Paul usually writes about technology, but he writes about travel too. He’s currently on a year-long road trip around the states. While on the road, he’s keeping an eye on the style of the places he visits. Read his previous dispatches from Boston, Phoenix, Wisconsin, and Southern California. Follow his other adventures on drivinginertia.com.
Charleston, South Carolina, the Crown Jewel of the South, the Holy City, the city where the Civil War began, is a stylish city. But it felt a lot like Cape Cod to me, just a few degrees of latitude south. I talked with two locals to get the inside scoop – Brigman, a Dappered reader, and Adam, a downtown resident.
The style of dress I saw in Charleston reminded me a lot of Cape Cod (Vineyard Vines polo shirts, Ralph Lauren, etc.). What sets Charleston apart? Is there a specific item of clothing or brand or look that is unique to Charleston?
Brigman: On any given summer day on Broad Street (the traditional line of demarcation between old-money Charleston and the “common folk” in the rest of the city) you can expect to see several lawyers and doctors going to lunch in seersucker suits or at least suit separates made of seersucker and another light fabric like linen. Bow ties are also commonplace in Charleston. Here, Southern Tide is a more popular brand of polo than either Ralph Lauren or Vineyard Vines – most of their polos feature various trophy fish as an embroidered logo.
Adam: Charleston definitely has a coastal prep feel, but once you start to peel back the layers, you see a range of styles from traditional to urban hipster. I think the College of Charleston being right in the heart of downtown sets the city apart. It is a liberal arts college with a lot of creative young adults and that helps bring a positive and more progressive vibe to what can be a very traditional city. A look that you’ll see a lot of in Charleston is seersucker and bow ties.
How does the Folly Beach surf scene influence fashion?
Brigman: Folly Beach is an anomaly in Charleston. Of the three Charleston beaches (Folly, Sullivan’s Island, Isle of Palms) Folly is the only place that allows alcohol on the beach. It also has the best surf breaks of the three. There is an element of hippie and hipster style in Charleston, mostly College of Charleston students, and the atmosphere on Folly attracts many of that vein. I surf, and usually dress the part when I go to Folly with board shorts and a t-shirt. However, I’d never go out downtown in the same clothes, like I’ve seen in San Diego.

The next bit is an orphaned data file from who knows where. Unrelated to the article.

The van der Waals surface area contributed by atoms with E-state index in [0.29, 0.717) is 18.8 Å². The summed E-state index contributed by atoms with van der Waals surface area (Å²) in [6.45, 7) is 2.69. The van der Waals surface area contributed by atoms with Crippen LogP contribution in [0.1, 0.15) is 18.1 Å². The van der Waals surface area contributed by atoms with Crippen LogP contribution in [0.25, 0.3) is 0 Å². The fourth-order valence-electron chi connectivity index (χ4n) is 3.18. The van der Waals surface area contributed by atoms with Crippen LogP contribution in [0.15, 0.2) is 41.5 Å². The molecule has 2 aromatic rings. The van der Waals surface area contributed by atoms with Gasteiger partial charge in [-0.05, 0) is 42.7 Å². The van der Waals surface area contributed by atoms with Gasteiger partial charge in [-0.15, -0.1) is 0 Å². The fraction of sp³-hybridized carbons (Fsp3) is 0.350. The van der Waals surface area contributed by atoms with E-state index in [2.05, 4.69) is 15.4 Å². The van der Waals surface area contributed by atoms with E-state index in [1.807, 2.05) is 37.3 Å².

Adam: The Folly Beach scene brings a more informal and freestyle approach to fashion here in Charleston. The surfer vibe is a bit more low key than in California, because the waves here aren’t as constant and reliable as Cali. There is a pretty strong Kiteboarding scene here.
Does the college scene make Charleston a more casual city or is there something else at play? In Savannah, I saw a lot of lightweight suits and more formal attire … but the population felt a lot older. I didn’t see that level of formal dress in Charleston as prevalent.
Brigman: Tourists often cling to King and Meeting Streets in the area between Marion Square and Market Street … which also happens to be where the College of Charleston is located. In that area, formal attire is less commonplace as most stores/restaurants cater to students and tourists. With the exception of the fraternity/sorority scene, CofC students have typical casual college style. On the upper end of King Street, there’s a rapidly growing number of bars and restaurants that attract more of the young professional group.
Adam: Yes, I would say that the CofC does help make Charleston more of a causal city. Although, Savannah does have SCAD there, but I’m not sure how integrated they are into the city. Also, there are probably more young professionals working right in the heart of Savannah. In Charleston, downtown is mostly retail and restaurants so the young professionals mainly work in the surrounding cities and not right downtown.
If you’re going out with friends on a Friday, what do you wear?
Brigman: If I go downtown, I almost always wear long sleeves unless it’s the middle of summer, in which case I’ll wear a polo. Ralph Lauren Oxfords and pleated shorts with boat shoes is a common look during the day, and I prefer coupling an Oxford with dark rinse jeans and driving loafers at night. In the winter, l’ll throw on a tweed jacket and knit tie. Suits aren’t extremely common outside of the fine dining establishments downtown. I attribute this to the heat.
Adam: I don’t get out as much as I would like since I’m in the process of getting our company (an industrial design firm) off the ground. I prefer to dress up rather than down. You can’t go wrong with a pair of chinos, solid polo and shoes that have a pop of color.
What do you think? Will bow-ties spread throughout the Union after their 100+ year incubation? Do Charleston surfers need to nut up and grab some Uggs? Leave a comment. Seersucker Photo Credit.